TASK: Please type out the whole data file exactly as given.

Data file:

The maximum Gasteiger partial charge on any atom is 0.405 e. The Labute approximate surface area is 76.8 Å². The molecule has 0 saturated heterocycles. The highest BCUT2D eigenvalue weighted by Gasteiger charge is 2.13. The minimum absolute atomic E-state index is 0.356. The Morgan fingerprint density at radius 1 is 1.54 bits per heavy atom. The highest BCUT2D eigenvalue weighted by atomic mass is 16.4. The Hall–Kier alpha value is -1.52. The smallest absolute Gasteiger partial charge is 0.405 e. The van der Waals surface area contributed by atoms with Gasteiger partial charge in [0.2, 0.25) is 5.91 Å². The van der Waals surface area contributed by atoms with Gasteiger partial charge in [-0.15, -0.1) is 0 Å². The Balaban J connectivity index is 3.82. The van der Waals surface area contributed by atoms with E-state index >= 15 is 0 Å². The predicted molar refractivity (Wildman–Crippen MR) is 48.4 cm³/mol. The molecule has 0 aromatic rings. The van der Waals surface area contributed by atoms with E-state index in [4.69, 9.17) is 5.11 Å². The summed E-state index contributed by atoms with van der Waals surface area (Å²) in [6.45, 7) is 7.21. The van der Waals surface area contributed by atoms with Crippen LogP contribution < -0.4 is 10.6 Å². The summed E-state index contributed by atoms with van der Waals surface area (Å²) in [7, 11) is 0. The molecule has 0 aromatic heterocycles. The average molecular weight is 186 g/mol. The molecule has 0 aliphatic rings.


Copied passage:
The maximum Gasteiger partial charge on any atom is 0.405 e. The Labute approximate surface area is 76.8 Å². The molecule has 0 saturated heterocycles. The highest BCUT2D eigenvalue weighted by Gasteiger charge is 2.13. The minimum absolute atomic E-state index is 0.356. The Morgan fingerprint density at radius 1 is 1.54 bits per heavy atom. The highest BCUT2D eigenvalue weighted by atomic mass is 16.4. The Hall–Kier alpha value is -1.52. The smallest absolute Gasteiger partial charge is 0.405 e. The van der Waals surface area contributed by atoms with Gasteiger partial charge in [0.2, 0.25) is 5.91 Å². The van der Waals surface area contributed by atoms with Gasteiger partial charge in [-0.15, -0.1) is 0 Å². The Balaban J connectivity index is 3.82. The van der Waals surface area contributed by atoms with E-state index >= 15 is 0 Å². The predicted molar refractivity (Wildman–Crippen MR) is 48.4 cm³/mol. The molecule has 0 aromatic rings. The van der Waals surface area contributed by atoms with E-state index in [4.69, 9.17) is 5.11 Å². The summed E-state index contributed by atoms with van der Waals surface area (Å²) in [6.45, 7) is 7.21. The van der Waals surface area contributed by atoms with Crippen LogP contribution < -0.4 is 10.6 Å². The summed E-state index contributed by atoms with van der Waals surface area (Å²) in [7, 11) is 0. The molecule has 0 aromatic heterocycles. The average molecular weight is 186 g/mol. The molecule has 0 aliphatic rings.